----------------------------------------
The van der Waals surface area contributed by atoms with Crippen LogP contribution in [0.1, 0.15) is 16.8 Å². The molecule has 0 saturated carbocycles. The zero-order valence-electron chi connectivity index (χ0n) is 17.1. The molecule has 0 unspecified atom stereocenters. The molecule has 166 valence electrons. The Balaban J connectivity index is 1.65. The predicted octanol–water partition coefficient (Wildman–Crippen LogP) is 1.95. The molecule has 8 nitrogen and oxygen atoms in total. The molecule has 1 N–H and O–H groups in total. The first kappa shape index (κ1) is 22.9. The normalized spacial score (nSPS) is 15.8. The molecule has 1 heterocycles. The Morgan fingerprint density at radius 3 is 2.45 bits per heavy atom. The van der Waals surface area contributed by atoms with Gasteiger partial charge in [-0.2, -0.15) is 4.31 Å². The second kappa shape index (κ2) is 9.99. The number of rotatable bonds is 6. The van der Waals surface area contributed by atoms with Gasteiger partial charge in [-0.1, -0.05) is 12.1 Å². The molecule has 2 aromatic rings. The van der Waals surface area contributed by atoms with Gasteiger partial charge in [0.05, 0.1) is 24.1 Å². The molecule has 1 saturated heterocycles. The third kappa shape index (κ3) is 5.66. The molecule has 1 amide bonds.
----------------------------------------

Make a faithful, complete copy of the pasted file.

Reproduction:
The van der Waals surface area contributed by atoms with Crippen LogP contribution in [0.1, 0.15) is 16.8 Å². The molecule has 0 saturated carbocycles. The zero-order valence-electron chi connectivity index (χ0n) is 17.1. The molecule has 0 unspecified atom stereocenters. The molecule has 166 valence electrons. The Balaban J connectivity index is 1.65. The predicted octanol–water partition coefficient (Wildman–Crippen LogP) is 1.95. The molecule has 8 nitrogen and oxygen atoms in total. The molecule has 1 N–H and O–H groups in total. The first kappa shape index (κ1) is 22.9. The normalized spacial score (nSPS) is 15.8. The molecule has 1 heterocycles. The Morgan fingerprint density at radius 3 is 2.45 bits per heavy atom. The van der Waals surface area contributed by atoms with Gasteiger partial charge in [-0.2, -0.15) is 4.31 Å². The second kappa shape index (κ2) is 9.99. The number of rotatable bonds is 6. The van der Waals surface area contributed by atoms with Gasteiger partial charge in [-0.1, -0.05) is 12.1 Å². The molecule has 2 aromatic rings. The van der Waals surface area contributed by atoms with Gasteiger partial charge in [0.05, 0.1) is 24.1 Å². The molecule has 1 saturated heterocycles. The third kappa shape index (κ3) is 5.66. The molecule has 1 amide bonds.